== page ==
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Author      Title/Abstract      

Nutrient Control in North San Francisco Bay
Author: Richard C. Bain Jr., Lyle N. Hoag
Date: 10/71
Presented at the Seminar on Eutrophication and Biostimulation, Clear Lake, October 1971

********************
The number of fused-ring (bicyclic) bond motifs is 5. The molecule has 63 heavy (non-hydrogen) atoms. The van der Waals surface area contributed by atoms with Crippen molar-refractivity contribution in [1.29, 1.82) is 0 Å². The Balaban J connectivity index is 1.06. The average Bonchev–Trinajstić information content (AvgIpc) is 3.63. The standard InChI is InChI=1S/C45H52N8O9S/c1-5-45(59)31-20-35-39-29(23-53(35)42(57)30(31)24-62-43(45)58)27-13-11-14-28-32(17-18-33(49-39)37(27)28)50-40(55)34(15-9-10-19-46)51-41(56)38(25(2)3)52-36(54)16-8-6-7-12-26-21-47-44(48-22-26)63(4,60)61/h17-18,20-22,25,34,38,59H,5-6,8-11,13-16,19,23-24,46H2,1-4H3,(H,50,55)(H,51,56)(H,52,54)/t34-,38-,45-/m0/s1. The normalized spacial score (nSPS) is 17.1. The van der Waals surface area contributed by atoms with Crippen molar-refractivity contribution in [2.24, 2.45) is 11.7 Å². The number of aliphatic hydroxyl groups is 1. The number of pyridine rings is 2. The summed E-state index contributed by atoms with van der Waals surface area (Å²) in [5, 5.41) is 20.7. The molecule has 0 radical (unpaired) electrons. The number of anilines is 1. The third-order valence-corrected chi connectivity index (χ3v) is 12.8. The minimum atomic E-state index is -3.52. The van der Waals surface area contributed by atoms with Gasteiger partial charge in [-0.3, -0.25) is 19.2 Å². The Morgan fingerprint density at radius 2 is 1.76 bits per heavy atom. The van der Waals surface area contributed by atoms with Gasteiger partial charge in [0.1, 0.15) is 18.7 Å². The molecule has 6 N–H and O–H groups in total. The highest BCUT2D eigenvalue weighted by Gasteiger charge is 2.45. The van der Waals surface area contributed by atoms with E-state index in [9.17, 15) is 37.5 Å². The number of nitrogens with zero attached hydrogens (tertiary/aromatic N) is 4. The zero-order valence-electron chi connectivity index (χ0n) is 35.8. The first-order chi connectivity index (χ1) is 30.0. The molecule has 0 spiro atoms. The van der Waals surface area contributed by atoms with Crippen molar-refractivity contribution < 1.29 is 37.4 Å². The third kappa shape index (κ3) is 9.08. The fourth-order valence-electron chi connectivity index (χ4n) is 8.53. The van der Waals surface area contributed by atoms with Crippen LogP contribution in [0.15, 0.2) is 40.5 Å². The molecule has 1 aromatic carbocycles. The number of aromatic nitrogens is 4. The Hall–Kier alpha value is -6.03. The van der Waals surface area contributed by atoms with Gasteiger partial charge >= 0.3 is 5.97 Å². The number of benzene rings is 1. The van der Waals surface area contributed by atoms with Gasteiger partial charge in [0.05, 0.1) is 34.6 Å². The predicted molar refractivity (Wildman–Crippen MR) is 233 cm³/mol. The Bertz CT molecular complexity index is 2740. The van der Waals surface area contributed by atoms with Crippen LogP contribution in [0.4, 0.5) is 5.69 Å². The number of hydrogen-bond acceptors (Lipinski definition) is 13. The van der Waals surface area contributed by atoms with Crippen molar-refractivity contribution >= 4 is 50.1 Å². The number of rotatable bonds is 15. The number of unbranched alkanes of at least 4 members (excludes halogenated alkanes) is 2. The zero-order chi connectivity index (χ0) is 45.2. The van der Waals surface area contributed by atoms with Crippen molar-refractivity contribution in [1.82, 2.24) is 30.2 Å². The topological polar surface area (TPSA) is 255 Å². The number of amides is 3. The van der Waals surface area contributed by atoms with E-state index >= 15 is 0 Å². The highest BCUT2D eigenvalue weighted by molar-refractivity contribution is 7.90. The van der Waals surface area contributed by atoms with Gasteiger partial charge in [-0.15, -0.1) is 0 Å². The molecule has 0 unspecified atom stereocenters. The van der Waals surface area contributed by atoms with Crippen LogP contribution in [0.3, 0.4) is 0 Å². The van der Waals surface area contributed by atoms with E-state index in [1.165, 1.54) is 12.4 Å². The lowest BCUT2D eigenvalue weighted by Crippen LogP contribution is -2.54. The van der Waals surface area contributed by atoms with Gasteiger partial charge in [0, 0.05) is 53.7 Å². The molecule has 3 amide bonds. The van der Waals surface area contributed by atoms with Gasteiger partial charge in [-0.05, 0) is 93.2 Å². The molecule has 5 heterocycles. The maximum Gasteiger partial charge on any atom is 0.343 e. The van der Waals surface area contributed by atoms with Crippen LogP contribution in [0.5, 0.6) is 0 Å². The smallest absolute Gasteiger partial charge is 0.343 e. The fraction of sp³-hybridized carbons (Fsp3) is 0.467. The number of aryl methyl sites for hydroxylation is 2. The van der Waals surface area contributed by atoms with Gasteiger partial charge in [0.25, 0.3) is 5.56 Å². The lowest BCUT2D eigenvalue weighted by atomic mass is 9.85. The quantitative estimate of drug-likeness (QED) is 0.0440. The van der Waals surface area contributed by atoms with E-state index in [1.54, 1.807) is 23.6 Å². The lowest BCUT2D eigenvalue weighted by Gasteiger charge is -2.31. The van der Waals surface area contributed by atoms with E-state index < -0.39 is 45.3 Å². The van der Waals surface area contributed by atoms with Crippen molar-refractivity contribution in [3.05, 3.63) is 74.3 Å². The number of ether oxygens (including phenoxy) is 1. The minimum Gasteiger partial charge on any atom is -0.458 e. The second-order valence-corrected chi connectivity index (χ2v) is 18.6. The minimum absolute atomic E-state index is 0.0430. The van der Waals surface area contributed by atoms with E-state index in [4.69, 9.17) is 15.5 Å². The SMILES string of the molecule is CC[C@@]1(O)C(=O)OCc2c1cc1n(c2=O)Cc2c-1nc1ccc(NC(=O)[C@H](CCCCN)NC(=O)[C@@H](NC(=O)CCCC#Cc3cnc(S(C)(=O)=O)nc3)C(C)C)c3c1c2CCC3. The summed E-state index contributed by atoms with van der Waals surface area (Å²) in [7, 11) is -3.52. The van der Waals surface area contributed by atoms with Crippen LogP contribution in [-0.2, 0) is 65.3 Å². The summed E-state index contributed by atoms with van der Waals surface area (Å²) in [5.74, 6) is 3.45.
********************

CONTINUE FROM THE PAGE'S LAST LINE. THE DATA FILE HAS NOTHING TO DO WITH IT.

A water quality management plan is being prepared for Contra Costa County. Tidal waters of the San Francisco Bay estuary extending northward from Richmond to Carquinez Straits and eastward to Antioch and the Western Delta are of major concern. The study area, shown in Figure 1, is bordered by extensive industrial development and the waters offshore form the migratory route of salmon, striped bass and steelhead and the home of a diverse aquatic community including the sensitive neomysis shrimp, a favored food of young striped bass. Recreational uses and fish and wildlife habitat are high on the list of beneficial water uses to protect. One of the water quality factors found to be most critical in the design of water quality management alternatives was biostimulation. Any water quality factor that promotes the growth of aquatic plants can be considered as a biostimulant. Such factors include major nutrients such as phosphorus, nitrogen, and carbon as well as trace elements and vitamins and environmental factors such as light, temperature, and substrate. The major nutrients have been measured in numerous extensive studies of the northern portion of the bay during the past ten years, including University of California, USBR monitoring and special studies by the California Department of Fish and Game, Department of Water Resources and federal agencies such as the Public Health Service, Federal Water Quality Office, and the Geological Survey. These investigations provide much data on existing concentrations of total nitrogen and total phosphorus and seasonal variations in the nutrient forms, environmental factors, and patterns of algal growth in the bay and delta.